18 Feb 2013
I came across the term “Food Desert” a couple of years ago after reading this article in the Roanoke Times. Having spent a large portion of my life in Montreal, Canada, a city where a convenience store was just a block away and the grocery store not more than a ten minute walk or five minute bus ride, I had come to take the availability of quality food for granted. But since I have moved down to the United States, I have lived in small towns that are typically characterized by a mix of suburbs and rural landscapes. There are many things I love here, but one thing that has always been a difficult pill for me to swallow is how so many of the towns and cities here are built to accomodate vehicles. Pedestrians are a complete afterthought, or are given no thought whatsoever. I did not own a vehicle before I moved to the states, and although I largely grew up in Montreal, I also spent time in small towns in Labrador and Ontario. Even in those small towns, the grocery store was never further than a 15 minute walk away and you could always catch a bus there, or ride your bike without having to contend with vehicle traffic.
In general, many cities and towns (with the exception of Toronto) in Canada are clustered instead of sprawling, and they are extremely bike friendly and pedestrian friendly. In contrast, thinking of the mall area in Christiansburg, you are almost risking life and limb if you try to cross the road from Walgreens to Starbucks for example. Sidewalks are non-existent in this area, despite the fact that it is a major shopping hub. The Huckleberry Trail is located at the mall, which is great, but I have to drive my bike there because I feel like riding my bike from my house 2 miles down Peppers Ferry Road would be a suicide mission. Speaking of bike paths, why are there not any bike paths going through downtown Blacksburg? And I’m sure I am not alone in saying that I cannot count how many times I have almost been hit by cars on campus.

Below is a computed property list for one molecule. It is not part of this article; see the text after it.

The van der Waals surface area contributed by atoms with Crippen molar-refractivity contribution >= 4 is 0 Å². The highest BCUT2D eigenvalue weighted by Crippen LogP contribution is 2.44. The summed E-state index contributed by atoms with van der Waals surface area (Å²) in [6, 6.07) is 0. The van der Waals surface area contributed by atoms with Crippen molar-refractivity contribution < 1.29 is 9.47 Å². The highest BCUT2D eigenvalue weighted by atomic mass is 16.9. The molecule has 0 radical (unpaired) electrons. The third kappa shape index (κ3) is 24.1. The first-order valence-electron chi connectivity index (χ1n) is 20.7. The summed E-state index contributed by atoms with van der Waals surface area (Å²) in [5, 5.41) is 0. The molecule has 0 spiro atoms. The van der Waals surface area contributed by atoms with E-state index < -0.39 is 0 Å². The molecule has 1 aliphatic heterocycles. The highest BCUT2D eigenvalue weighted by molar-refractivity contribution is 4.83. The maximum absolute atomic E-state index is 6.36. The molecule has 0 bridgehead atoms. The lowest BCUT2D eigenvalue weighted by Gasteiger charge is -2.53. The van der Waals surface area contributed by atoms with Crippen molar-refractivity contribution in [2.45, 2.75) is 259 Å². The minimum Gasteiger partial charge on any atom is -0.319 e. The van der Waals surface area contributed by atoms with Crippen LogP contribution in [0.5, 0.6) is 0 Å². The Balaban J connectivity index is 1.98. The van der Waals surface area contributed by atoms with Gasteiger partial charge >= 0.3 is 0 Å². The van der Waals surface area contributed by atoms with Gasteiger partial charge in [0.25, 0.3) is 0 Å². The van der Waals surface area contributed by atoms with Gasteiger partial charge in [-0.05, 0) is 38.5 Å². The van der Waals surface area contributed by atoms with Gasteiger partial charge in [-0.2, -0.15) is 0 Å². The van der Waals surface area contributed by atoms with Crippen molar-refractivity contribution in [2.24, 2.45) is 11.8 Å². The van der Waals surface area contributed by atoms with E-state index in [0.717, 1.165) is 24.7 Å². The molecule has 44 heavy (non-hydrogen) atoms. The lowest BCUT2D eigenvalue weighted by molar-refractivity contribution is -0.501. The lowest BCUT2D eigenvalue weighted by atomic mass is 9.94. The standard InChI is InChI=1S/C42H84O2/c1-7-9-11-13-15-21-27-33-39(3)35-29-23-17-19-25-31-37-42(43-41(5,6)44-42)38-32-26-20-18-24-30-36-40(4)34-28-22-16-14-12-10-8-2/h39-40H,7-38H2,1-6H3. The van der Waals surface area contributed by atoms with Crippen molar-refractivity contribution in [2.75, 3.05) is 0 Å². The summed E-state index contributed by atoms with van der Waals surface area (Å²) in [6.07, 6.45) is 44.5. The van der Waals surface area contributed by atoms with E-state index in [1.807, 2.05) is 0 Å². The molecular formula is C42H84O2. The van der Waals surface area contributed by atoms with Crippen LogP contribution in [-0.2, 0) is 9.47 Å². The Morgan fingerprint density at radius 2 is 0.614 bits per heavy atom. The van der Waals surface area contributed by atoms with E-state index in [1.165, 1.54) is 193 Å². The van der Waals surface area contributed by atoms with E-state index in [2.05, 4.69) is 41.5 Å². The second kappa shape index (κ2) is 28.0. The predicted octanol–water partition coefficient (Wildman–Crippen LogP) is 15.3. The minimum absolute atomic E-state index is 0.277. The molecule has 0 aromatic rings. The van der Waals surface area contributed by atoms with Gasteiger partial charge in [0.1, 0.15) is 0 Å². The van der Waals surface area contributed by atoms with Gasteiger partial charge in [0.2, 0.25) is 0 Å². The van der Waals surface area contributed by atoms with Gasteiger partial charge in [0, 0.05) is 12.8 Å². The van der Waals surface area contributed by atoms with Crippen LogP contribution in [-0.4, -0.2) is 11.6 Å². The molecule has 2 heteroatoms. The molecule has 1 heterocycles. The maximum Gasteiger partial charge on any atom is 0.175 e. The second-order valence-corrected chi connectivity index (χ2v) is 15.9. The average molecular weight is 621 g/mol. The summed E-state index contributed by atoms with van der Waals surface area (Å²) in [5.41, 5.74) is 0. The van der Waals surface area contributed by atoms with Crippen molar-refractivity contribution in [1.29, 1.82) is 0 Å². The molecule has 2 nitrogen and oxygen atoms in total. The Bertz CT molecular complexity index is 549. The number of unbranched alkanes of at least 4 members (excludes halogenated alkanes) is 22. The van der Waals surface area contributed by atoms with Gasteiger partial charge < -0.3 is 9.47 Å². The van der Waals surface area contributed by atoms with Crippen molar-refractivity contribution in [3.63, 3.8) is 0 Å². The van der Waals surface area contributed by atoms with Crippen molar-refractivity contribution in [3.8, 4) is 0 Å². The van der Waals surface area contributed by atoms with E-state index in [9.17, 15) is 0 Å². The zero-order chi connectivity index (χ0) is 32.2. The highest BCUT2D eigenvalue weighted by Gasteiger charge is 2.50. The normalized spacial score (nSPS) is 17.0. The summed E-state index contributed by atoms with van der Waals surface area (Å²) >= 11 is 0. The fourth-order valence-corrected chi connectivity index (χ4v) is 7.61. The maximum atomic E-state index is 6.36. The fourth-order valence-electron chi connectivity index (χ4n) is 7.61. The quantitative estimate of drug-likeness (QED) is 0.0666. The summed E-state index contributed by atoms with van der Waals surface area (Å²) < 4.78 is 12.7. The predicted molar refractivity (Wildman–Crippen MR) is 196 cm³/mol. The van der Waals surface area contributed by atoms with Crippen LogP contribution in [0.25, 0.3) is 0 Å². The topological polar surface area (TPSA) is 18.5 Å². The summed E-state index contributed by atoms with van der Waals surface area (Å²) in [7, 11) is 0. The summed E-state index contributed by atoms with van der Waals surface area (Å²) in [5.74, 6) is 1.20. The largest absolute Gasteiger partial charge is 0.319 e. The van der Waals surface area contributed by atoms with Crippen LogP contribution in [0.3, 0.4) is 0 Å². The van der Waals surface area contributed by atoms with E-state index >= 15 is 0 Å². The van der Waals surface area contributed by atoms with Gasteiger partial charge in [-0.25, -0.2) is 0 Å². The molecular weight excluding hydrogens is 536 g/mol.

I think by and large, the United States is overwhelmingly a culture built around cars, and this is part of the reason why there are food deserts. I was hoping that, with the rise in gas prices to over $4 a gallon in 2008, more pedestrian and bike friendly changes would be cropping up everywhere. But instead, at least where I have lived, I only saw many people complaining, travelling less, and more complaining. I was happy to see when I moved to Blacksburg that the city was full of cycling enthusiasts. But I find it is more of a hobby here than a way of life. In Montreal for instance, the city has a system of publicly available bicycles, BIXIBikes, that you can rent for almost no cost. There are more than 300 stations where you can take a bike out and return it to any other station in the city. Designated bike trails run through the entire city, off roads and beside roads. It is almost a hassle to own a car in many of the cities or towns where I have lived in Canada. I cannot say that about any place I have lived here. I often have to drive my bike somewhere in order to use it.
What does this all have to do with education? Well I think access is the key word here. Access to food, and transportation, healthcare facilities, education, libraires, and many other community amenities is tied into socio-economics. In short and simple terms, unequal access to food trickles down to all other aspects of life, including access to quality education.